Virtualization on the plant floor
Joel Conover, Paul Hodge, Grant Le Sueur, Anthony Baker, Jim Tessler
Virtualization lifecycle considerations
This new approach can help keep some older platforms operating longer.
Most industrial process users seek to maximize the length of time they can stay on a particular control system platform for two reasons: increase ROI (return on investment) and reduce the amount of disruption to operations. Virtualization is a key technology that can assist in reducing the frequency of hardware refreshes, the cost of each refresh, and the impact to process operations when a refresh occurs, each of which accomplishes the goal of increasing ROI and mitigating operation disruptions.
When considering how virtualization can improve operations, users should consider the lifecycle implications of several layers. These include:
- Physical hardware
- Hypervisor (VMware, Hyper-V, etc.)
- Virtual hardware
- Virtualization drivers
- Operating system, and
Virtualization provides abstraction or separation of the operating system and application layers from the physical hardware. This reduces the dependencies that operating systems and applications have on hardware, and gives users improved choices for determining which supplier or platform will best meet their performance, reliability, and support goals. However, users need to be aware that there is a new dependency between the hypervisor and the hardware. Therefore, it is important to consider the compatibility between the hypervisor and the chosen hardware and how long that hardware combination will be supported.
This is a small software layer that runs the virtual machines, which can have a different lifecycle from other layers. Users need to take into account its lifecycle and corresponding support from the application vendor, particularly the frequency with which the hypervisor needs to be patched or upgraded. This is because, unlike a normal operating system that impacts only one application, taking a hypervisor down for maintenance may impact multiple operating systems. The ability to complete these updates in a way that is nondisruptive to operations is also important, and the ideal solution provides continued application execution during updates.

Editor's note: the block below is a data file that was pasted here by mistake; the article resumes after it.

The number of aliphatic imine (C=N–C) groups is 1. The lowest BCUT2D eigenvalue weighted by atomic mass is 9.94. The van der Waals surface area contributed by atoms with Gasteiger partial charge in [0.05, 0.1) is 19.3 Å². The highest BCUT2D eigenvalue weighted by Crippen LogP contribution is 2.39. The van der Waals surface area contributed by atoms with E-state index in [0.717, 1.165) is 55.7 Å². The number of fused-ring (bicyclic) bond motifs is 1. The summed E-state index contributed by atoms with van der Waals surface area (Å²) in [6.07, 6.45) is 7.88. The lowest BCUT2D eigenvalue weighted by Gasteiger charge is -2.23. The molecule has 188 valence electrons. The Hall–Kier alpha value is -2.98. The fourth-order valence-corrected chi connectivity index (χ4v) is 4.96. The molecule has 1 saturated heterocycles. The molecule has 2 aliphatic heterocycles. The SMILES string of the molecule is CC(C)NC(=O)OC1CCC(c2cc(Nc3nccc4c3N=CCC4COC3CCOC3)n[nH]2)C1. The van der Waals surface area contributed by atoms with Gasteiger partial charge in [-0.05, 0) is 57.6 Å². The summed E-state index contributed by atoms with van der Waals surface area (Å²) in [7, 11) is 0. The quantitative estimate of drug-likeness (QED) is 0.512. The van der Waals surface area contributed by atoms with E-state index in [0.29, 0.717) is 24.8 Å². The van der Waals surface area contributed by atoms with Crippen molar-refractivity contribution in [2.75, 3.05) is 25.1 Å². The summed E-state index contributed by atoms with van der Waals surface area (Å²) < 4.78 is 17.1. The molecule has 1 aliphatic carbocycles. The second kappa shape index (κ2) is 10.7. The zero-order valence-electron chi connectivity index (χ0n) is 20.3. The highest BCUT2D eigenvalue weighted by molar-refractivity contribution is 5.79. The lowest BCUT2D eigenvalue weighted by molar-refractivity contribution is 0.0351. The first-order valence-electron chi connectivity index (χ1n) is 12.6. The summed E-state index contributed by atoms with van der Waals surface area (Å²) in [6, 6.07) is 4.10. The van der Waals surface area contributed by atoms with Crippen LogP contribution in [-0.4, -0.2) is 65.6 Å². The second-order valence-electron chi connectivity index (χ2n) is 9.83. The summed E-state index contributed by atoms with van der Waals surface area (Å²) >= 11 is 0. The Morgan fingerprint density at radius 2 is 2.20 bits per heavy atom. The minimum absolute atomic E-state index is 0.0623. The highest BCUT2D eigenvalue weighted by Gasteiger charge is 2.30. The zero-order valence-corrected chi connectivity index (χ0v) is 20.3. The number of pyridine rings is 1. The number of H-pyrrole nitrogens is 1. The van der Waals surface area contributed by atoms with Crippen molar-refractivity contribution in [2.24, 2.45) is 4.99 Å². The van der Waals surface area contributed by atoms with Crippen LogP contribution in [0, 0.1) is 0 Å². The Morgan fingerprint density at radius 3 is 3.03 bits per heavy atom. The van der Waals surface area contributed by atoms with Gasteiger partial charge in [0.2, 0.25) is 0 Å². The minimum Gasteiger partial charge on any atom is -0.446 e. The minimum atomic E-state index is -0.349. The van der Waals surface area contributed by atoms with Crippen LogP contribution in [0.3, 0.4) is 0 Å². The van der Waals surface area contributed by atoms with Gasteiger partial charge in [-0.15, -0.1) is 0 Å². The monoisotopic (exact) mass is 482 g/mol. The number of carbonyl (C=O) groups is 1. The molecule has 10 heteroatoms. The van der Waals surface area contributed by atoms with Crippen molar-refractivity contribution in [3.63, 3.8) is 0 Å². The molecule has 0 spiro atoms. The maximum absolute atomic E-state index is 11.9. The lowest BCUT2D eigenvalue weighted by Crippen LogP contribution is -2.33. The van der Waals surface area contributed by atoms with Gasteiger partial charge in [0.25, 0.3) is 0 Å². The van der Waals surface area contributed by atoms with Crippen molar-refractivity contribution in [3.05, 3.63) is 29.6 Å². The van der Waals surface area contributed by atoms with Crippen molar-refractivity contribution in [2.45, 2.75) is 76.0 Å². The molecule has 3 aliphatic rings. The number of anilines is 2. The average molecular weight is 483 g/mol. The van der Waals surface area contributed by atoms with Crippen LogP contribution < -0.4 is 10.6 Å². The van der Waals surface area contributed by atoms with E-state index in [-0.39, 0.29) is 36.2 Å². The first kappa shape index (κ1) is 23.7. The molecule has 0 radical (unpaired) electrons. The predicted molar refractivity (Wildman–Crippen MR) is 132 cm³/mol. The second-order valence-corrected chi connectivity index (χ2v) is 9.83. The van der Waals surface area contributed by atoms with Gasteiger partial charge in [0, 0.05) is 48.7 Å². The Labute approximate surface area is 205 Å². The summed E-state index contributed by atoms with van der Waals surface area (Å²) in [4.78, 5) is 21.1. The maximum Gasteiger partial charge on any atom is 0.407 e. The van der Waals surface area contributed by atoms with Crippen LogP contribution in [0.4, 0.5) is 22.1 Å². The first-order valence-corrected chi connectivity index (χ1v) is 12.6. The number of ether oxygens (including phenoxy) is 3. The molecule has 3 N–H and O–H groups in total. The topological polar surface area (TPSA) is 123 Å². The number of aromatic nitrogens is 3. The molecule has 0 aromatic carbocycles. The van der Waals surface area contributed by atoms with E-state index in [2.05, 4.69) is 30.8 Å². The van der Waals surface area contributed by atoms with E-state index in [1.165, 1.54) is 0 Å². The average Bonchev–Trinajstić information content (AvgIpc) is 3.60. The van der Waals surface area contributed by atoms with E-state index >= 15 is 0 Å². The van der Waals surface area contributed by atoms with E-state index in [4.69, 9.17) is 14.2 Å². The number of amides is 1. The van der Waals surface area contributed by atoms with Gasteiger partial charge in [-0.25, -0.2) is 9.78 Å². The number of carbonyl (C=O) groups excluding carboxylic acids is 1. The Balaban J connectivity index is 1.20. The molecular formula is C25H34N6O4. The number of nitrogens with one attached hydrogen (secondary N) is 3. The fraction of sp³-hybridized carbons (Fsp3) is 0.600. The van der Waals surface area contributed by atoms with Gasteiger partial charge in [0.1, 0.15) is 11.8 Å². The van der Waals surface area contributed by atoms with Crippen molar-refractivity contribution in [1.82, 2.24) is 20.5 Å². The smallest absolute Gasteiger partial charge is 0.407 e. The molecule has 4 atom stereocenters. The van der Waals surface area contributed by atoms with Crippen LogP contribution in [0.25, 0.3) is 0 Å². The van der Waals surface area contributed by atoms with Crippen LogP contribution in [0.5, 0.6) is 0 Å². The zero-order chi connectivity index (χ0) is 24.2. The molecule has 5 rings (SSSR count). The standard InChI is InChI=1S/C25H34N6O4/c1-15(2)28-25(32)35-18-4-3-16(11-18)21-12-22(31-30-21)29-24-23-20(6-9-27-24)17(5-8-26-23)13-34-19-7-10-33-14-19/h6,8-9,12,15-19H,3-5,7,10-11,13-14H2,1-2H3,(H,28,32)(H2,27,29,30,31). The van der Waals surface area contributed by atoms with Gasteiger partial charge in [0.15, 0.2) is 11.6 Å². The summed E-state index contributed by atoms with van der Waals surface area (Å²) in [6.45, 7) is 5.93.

All major hypervisor manufacturers allow for continued application execution during upgrading and patching; however, users should check to ensure that these extended features are supported by the application vendors. Without this capability, maintenance windows will need to be found to patch or upgrade the hypervisor when necessary.
Virtual hardware is a software-emulated hardware layer that sits between the hypervisor and the operating systems used to run the applications. It emulates a motherboard with particular graphics, USB, sound, and other capabilities. Depending on the hypervisor supplier, this layer can have a separate release and support cycle. This is important as virtual hardware touches the operating system and applications inside the virtual machine. Extended stability in this layer can bring about simplified qualification of operating system/application solutions and reduced retesting.
Think of virtual drivers as regular drivers for virtual hardware instead of physical hardware. Because these drivers touch the operating system and application layers, the frequency of change and stability in the drivers is an important consideration.
Virtualization can extend the life of certain operating systems, and applications that depend on them, by allowing them to run on hardware that otherwise would not provide support. New hardware that supports Windows XP, for example, is very difficult to source. Yet it can be run virtually on new physical hardware as long as the hypervisor vendor supports Windows XP. An additional benefit of virtualization comes from not having to re-install the operating system when upgrading the physical hardware. But keep in mind that, in general, an operating system vendor’s physical or virtual support policy is the same. So, running a virtualized operating system does not allow for longer periods of support.
Similar to the operating system layer, running virtualized applications can provide additional flexibility by allowing them to run on hardware normally unsupported by the application vendor. However, there are additional considerations:
- In most cases virtualized applications will not change the duration that a given application is supported.
- The application vendor needs to have flexibility in support policy to allow the hypervisor to run on multiple hardware platforms.
- While a vendor may support multiple hardware platforms, it may still have standardized offerings to aid in support and project deployment, among other areas.
To obtain the new types of flexibility that virtualization provides, additional layers are required and the lifecycle implications of these layers need to be understood. With the correct support from their application vendors, users can achieve better ROI from their process control system lifecycle while reducing the amount of disruption to operations.
Paul Hodge is virtualization product manager for Honeywell Process Solutions.